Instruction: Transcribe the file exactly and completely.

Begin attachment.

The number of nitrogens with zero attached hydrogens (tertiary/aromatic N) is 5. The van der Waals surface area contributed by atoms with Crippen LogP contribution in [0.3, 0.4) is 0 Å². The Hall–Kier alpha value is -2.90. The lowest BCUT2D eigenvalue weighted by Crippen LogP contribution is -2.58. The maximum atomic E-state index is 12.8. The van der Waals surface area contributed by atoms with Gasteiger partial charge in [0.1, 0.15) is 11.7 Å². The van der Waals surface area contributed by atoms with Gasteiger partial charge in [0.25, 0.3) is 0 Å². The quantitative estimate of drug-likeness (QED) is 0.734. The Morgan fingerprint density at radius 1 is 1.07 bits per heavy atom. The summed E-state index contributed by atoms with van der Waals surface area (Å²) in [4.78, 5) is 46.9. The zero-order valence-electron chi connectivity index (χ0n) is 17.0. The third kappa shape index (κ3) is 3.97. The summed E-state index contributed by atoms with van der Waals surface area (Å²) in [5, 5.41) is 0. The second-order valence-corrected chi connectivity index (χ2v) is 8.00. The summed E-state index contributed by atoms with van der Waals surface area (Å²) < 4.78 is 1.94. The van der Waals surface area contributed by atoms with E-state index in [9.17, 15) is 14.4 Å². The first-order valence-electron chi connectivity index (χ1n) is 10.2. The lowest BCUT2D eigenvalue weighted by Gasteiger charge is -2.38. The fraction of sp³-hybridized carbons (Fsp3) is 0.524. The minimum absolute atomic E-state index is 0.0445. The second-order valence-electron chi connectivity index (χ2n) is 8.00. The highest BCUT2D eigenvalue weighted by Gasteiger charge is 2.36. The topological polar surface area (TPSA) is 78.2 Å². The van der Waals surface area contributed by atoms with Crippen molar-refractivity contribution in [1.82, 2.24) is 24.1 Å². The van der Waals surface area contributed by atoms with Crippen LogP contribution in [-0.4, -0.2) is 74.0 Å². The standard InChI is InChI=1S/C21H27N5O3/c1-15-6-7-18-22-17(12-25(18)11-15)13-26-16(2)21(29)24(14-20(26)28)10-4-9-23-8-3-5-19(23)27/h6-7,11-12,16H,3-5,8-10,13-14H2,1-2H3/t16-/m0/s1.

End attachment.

The number of nitrogens with zero attached hydrogens (tertiary/aromatic N) is 5. The van der Waals surface area contributed by atoms with Crippen LogP contribution in [0.3, 0.4) is 0 Å². The Hall–Kier alpha value is -2.90. The lowest BCUT2D eigenvalue weighted by Crippen LogP contribution is -2.58. The maximum atomic E-state index is 12.8. The van der Waals surface area contributed by atoms with Gasteiger partial charge in [0.1, 0.15) is 11.7 Å². The van der Waals surface area contributed by atoms with Gasteiger partial charge in [0.25, 0.3) is 0 Å². The quantitative estimate of drug-likeness (QED) is 0.734. The Morgan fingerprint density at radius 1 is 1.07 bits per heavy atom. The summed E-state index contributed by atoms with van der Waals surface area (Å²) in [4.78, 5) is 46.9. The zero-order valence-electron chi connectivity index (χ0n) is 17.0. The third kappa shape index (κ3) is 3.97. The summed E-state index contributed by atoms with van der Waals surface area (Å²) in [5, 5.41) is 0. The second-order valence-corrected chi connectivity index (χ2v) is 8.00. The summed E-state index contributed by atoms with van der Waals surface area (Å²) < 4.78 is 1.94. The van der Waals surface area contributed by atoms with E-state index in [9.17, 15) is 14.4 Å². The first-order valence-electron chi connectivity index (χ1n) is 10.2. The lowest BCUT2D eigenvalue weighted by Gasteiger charge is -2.38. The fraction of sp³-hybridized carbons (Fsp3) is 0.524. The minimum absolute atomic E-state index is 0.0445. The second-order valence-electron chi connectivity index (χ2n) is 8.00. The highest BCUT2D eigenvalue weighted by Gasteiger charge is 2.36. The topological polar surface area (TPSA) is 78.2 Å². The van der Waals surface area contributed by atoms with Crippen molar-refractivity contribution in [1.82, 2.24) is 24.1 Å². The van der Waals surface area contributed by atoms with Crippen LogP contribution in [-0.4, -0.2) is 74.0 Å². The standard InChI is InChI=1S/C21H27N5O3/c1-15-6-7-18-22-17(12-25(18)11-15)13-26-16(2)21(29)24(14-20(26)28)10-4-9-23-8-3-5-19(23)27/h6-7,11-12,16H,3-5,8-10,13-14H2,1-2H3/t16-/m0/s1.